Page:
So I don’t get this bit about The Avenues, this little ditty that’s all about informing supposed “misinformed newcomers,” ’cause it’s coming from the greatest Misinformed San Francisco Newcomer of all: Gannett Co. Inc’s The Bold Italic, a blog about the SF Bay Area and, oddly, Los Angeles too, a little bit.
I’ll tell you, I know all about the Richmond and Sunset Districts. I’ve actually lived out there, believe it or not, during part of my quarter-century in the City and County (but mostly the City) of SF. And, I’ll tell you, these quite similar areas have their good points, but also they have their bad points.
And one, just one, of these bad points is the Avenues are cut off from the rest of the city, owing to geography. And this fact isn’t helped by our famously-horrible transit system (which might at some point get better, like a BART subway to La Playa or something) but also our poorly-designed network of roads (which is congested already, by design, and is only going to get slower, by design). Things are so bad out there that bike riders are tempted use streetcar-only tunnels to get back to the City Proper.
And then there’s the fog issue, which isn’t going away no matter what. Some people living out there claim it doesn’t really exist. But it does, I knows it.
And then there’s the concomitant ironic naming issue. Let’s start with The SUNset District. Cover your eyes, avert your gaze, West Bay residents:
“If you start at the Bay Bridge and head west along most major streets in San Francisco, you’ll eventually get to a magical land of misery known as the Sunset. The name is a joke, and perhaps even a way to trick tourists: The sun rarely visits the Sunset, not even when it sets. The primary weather element in the Sunset is fog—thick, endless, depressive clouds of it that wash up from the ocean to completely saturate the land. I lived in the Sunset for a single, terrible year. Before I moved there, I used to be one of those snobby city-dwellers who’d look down on suburbanites who couldn’t handle San Francisco’s famously capricious climate. I’d heard the Sunset’s weather wasn’t great, but hey, how bad could it be?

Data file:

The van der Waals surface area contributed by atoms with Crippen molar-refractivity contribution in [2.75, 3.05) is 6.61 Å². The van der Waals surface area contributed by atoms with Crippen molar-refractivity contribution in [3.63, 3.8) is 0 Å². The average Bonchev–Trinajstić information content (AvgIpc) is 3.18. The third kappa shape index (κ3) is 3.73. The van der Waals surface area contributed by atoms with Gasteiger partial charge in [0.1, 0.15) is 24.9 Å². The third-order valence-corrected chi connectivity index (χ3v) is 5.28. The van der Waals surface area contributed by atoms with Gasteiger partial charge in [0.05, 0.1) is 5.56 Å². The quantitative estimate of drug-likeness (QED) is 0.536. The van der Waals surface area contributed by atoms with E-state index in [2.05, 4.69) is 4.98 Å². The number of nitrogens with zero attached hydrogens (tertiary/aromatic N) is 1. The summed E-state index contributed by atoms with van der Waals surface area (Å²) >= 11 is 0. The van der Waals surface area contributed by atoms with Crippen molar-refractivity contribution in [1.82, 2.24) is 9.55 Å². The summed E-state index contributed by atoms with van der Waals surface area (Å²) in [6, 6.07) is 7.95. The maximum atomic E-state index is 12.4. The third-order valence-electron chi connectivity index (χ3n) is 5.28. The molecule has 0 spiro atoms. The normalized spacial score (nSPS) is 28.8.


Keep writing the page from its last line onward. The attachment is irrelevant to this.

“It was bad. Too bad for me; after our lease was up, my wife and I moved to the suburbs. Looking back, what bothered me most wasn’t the terrible climate—though I did hate it—but the vast difference between the Sunset’s weather and the weather everywhere else. Whatever meteorological patterns applied in normal parts of San Francisco didn’t seem to apply to the Sunset, which meant that forecasts for the city held no sway there. If the weatherman said it was going to be 80 and sunny, it was probably 55 and cloudy at my house.“
And now, let’s move on to The Richmond District:
“Did the sand dunes in the northwest corner of the city look like Richmond, Australia? One story for the naming of the district is that early settler George Turner Marsh thought so, and named the area around his home such. (Other sources credit a neighborhood booster named George Fletcher for suggesting the name.)”
I’ll tell you, the average daytime temperature in Richmond, Victoria [not the other Richmond in NSW, which is prolly even hotter], Australia these days is 84 degrees freaking Fahrenheit – isn’t it ironic, dontcha think?
So, transportation and climate are just two reasons why rents are lower Out There in The Outer Lands, in the Great Sand Waste, you know, in comparison with the City Proper.
I could go on and on, and, as a matter of fact, I have, and it pisses some people off. Sorry. I just don’t understand why certain people are so defensive about where they live.
So enjoy your pride, Avenues People…
…but please don’t mislead those “misinformed newcomers,” as you call them.
Especially if you yourself is a well-financed but struggling start-up blog hailing from a Fortune 500 company out of Northern Virginia…